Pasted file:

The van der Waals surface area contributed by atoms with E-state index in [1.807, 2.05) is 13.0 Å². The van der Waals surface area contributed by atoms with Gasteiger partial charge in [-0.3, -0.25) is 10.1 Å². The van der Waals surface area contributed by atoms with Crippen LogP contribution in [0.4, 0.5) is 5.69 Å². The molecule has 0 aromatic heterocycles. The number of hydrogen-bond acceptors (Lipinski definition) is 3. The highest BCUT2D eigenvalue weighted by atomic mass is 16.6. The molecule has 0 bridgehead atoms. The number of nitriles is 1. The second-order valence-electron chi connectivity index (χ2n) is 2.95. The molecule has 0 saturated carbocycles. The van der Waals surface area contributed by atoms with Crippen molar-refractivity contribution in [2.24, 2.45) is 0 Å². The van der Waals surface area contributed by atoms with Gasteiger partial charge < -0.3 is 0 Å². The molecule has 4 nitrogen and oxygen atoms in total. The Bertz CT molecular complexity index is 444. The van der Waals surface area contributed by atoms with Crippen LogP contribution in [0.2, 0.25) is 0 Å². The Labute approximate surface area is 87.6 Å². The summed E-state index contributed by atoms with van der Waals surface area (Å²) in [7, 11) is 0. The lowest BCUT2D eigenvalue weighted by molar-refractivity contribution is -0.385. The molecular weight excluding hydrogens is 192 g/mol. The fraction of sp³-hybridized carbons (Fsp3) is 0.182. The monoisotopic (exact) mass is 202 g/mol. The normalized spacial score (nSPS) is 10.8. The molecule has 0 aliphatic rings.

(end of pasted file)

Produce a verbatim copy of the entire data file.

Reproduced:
The van der Waals surface area contributed by atoms with E-state index in [1.807, 2.05) is 13.0 Å². The van der Waals surface area contributed by atoms with Gasteiger partial charge in [-0.3, -0.25) is 10.1 Å². The van der Waals surface area contributed by atoms with Crippen LogP contribution in [0.4, 0.5) is 5.69 Å². The molecule has 0 aromatic heterocycles. The number of hydrogen-bond acceptors (Lipinski definition) is 3. The highest BCUT2D eigenvalue weighted by atomic mass is 16.6. The molecule has 0 bridgehead atoms. The number of nitriles is 1. The second-order valence-electron chi connectivity index (χ2n) is 2.95. The molecule has 0 saturated carbocycles. The van der Waals surface area contributed by atoms with Crippen molar-refractivity contribution in [2.24, 2.45) is 0 Å². The van der Waals surface area contributed by atoms with Gasteiger partial charge < -0.3 is 0 Å². The molecule has 4 nitrogen and oxygen atoms in total. The Bertz CT molecular complexity index is 444. The van der Waals surface area contributed by atoms with Crippen LogP contribution in [0.2, 0.25) is 0 Å². The Labute approximate surface area is 87.6 Å². The summed E-state index contributed by atoms with van der Waals surface area (Å²) in [7, 11) is 0. The lowest BCUT2D eigenvalue weighted by molar-refractivity contribution is -0.385. The molecular weight excluding hydrogens is 192 g/mol. The fraction of sp³-hybridized carbons (Fsp3) is 0.182. The monoisotopic (exact) mass is 202 g/mol. The normalized spacial score (nSPS) is 10.8. The molecule has 0 aliphatic rings.